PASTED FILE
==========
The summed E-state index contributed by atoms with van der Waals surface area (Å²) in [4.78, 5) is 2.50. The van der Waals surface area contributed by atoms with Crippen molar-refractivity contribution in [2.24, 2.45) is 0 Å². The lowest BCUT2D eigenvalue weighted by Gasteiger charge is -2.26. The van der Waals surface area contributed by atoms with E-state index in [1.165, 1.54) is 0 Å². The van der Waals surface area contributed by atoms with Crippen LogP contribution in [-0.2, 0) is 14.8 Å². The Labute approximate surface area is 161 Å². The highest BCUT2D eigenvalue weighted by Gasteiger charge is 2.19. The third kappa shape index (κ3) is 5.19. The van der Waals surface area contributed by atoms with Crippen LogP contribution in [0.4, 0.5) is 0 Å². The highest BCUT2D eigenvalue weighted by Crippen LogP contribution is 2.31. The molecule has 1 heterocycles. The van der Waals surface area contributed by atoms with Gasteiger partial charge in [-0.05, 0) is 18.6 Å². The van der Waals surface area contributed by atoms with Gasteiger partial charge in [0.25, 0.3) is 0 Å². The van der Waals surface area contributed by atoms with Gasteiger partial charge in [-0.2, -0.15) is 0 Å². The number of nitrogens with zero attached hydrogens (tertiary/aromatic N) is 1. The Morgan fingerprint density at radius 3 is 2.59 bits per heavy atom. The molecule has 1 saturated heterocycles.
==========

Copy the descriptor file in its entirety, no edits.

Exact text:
The summed E-state index contributed by atoms with van der Waals surface area (Å²) in [4.78, 5) is 2.50. The van der Waals surface area contributed by atoms with Crippen molar-refractivity contribution in [2.24, 2.45) is 0 Å². The lowest BCUT2D eigenvalue weighted by Gasteiger charge is -2.26. The van der Waals surface area contributed by atoms with E-state index in [1.165, 1.54) is 0 Å². The van der Waals surface area contributed by atoms with Crippen LogP contribution in [-0.2, 0) is 14.8 Å². The Labute approximate surface area is 161 Å². The highest BCUT2D eigenvalue weighted by Gasteiger charge is 2.19. The third kappa shape index (κ3) is 5.19. The van der Waals surface area contributed by atoms with Crippen LogP contribution in [0.4, 0.5) is 0 Å². The highest BCUT2D eigenvalue weighted by Crippen LogP contribution is 2.31. The molecule has 1 heterocycles. The van der Waals surface area contributed by atoms with Gasteiger partial charge in [-0.05, 0) is 18.6 Å². The van der Waals surface area contributed by atoms with Gasteiger partial charge in [0.25, 0.3) is 0 Å². The van der Waals surface area contributed by atoms with Gasteiger partial charge in [-0.2, -0.15) is 0 Å². The number of nitrogens with zero attached hydrogens (tertiary/aromatic N) is 1. The Morgan fingerprint density at radius 3 is 2.59 bits per heavy atom. The molecule has 1 saturated heterocycles.